UK Public Health Powered by Love and Propaganda
British Prime Minister Boris Johnson will lift almost all COVID-19 restrictions in his country on July 19. Some British media call it “Freedom Day”.
The public response to Freedom Day is similar to that in the US when governors began lifting restrictions in their states earlier this year. Some people call Johnson reckless, others say it is high time. One key difference, however, is that UK discussions on COVID-19 policy start and end with the National Health Service (NHS).
Many Americans understand that the UK has a payer health system. The overwhelming majority of Britons rely on it for their care. The NHS budget is around $ 300 billion this year, including over $ 80 billion for the treatment of COVID.
I lived in the UK between 2013 and 2015. I got some health problems there and experienced a lot more from the NHS than I ever expected. I never got a single invoice or made an extra payment, which was weird and wonderful.
However, most Americans don’t realize how much propaganda it takes to keep the NHS in the UK. The British know that the care the NHS provides can be terrible at times, but they are taught to love it anyway. They believe that the NHS is good in itself, with any problems always being the result of underfunding or interference from politicians. Britons often speak of the need to “appreciate” and “protect” the NHS. They call it “our NHS”, “our most precious national treasure” and “the envy of the world”. Living there I was impressed by how people from different backgrounds all seemed to use the same vocabulary when talking about the NHS.
Americans watching the opening of the London 2012 Olympics got a taste of the NHS propaganda machine. The ceremony included a “Tribute to the NHS” where dancing NHS nurses teamed up with Mary Poppins to save a child from the Grim Reaper. British people have been spoon-fed messages like this every day from birth. And I mean literally from birth since most UK babies are born in NHS hospitals.
After that, children are relentlessly taught how lucky they are to be looked after by the NHS. I could list hundreds of examples, but here are just a few: A recent children’s book called We love the NHS was published with the stated aim of teaching children “to appreciate and finance the NHS for future generations, and to know that it will only continue to exist if we work to ensure it”. During the COVID-19 closings, children across the UK were drawn into weekly events that received applause from NHS staff. They were also encouraged to paint pictures of rainbows to express their gratitude to the NHS. Prince William and Kate Middleton posted and captured photos of their younger son Prince Louis.
As British children grow up, the message that the NHS is wonderful is reinforced at every turn. This year, July 4th was inaugurated in the UK as the first annual Thank You Day for people to thank the NHS. According to the NHS website, “citizens are encouraged to celebrate the day in a variety of ways, from picnics to barbecues, outdoor parties and drinks.”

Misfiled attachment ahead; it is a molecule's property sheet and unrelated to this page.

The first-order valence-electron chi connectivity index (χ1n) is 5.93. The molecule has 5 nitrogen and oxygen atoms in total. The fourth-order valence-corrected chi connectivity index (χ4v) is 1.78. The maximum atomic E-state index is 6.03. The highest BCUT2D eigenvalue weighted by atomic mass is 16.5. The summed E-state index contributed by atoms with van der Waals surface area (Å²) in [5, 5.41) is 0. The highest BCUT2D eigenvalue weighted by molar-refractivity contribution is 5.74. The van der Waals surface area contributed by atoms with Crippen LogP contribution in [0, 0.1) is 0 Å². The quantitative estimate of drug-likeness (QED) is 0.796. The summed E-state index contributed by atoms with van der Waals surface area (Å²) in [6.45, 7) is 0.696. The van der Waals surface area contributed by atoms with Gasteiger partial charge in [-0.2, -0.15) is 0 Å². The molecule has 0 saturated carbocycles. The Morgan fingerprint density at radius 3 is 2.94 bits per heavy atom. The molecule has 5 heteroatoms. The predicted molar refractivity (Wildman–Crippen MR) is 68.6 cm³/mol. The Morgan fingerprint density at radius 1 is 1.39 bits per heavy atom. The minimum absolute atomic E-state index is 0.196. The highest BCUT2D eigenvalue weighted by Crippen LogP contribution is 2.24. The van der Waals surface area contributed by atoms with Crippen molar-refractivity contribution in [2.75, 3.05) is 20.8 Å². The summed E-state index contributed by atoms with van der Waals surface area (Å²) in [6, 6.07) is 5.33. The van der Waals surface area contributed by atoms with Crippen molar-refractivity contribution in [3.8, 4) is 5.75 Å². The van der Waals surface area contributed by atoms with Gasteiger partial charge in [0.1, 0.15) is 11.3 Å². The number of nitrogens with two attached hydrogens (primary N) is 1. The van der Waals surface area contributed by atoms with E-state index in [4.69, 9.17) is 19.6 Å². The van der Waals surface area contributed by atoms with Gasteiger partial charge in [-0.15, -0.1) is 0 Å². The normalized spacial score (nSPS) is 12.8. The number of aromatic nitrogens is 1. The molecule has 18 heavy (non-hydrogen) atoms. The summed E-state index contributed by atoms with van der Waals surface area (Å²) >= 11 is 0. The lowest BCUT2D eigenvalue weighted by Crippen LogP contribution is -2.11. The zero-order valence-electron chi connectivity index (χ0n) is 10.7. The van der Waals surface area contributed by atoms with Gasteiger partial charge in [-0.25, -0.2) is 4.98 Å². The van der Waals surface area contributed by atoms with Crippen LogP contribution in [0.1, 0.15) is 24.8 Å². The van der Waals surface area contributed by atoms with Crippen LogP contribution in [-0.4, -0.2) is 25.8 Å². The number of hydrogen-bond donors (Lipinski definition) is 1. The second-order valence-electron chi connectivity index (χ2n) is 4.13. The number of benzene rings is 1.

In a recent book called Dear NHS: A collection of stories to say thank you, Celebrities from Emma Watson to Paul McCartney, “share their stories about how the National Health Service was there for them and how changed their lives in the process. Alternating deeply moving, hilarious, hopeful and passionate, these stories come together to form a love letter to the NHS.
The NHS also has a nonprofit arm called NHS Charities that collects private donations. Prince William and Kate Middleton are the official patrons. Apparently, the $ 300 billion the NHS is getting from UK taxpayers is still not enough. During the pandemic, 100-year-old Captain Tom Moore became a national hero by raising millions for NHS charities by doing laps in his garden with his walker. For his efforts, he was knighted by Queen Elizabeth.
NHS propaganda occasionally crosses borders. Last year NHS Charities produced an ad showing Santa Claus in intensive care, believed to be suffering from COVID-19 and being nursed back to health by NHS staff. Parents complained that their children were scared of the ad, so it was withdrawn.
Support for the NHS crosses all party lines. Politicians sometimes seem to compete with each other to see who can praise the NHS in the best of words. Last year, after recovering from his own struggle with COVID-19, Boris Johnson posted a video in which he said, “We are making progress in this national struggle because the UK public has a human shield for the greatest national good Land forms: our national health service … We will win because our NHS is the beating heart of this country. It’s the best of this land. It is invincible. It is driven by love. “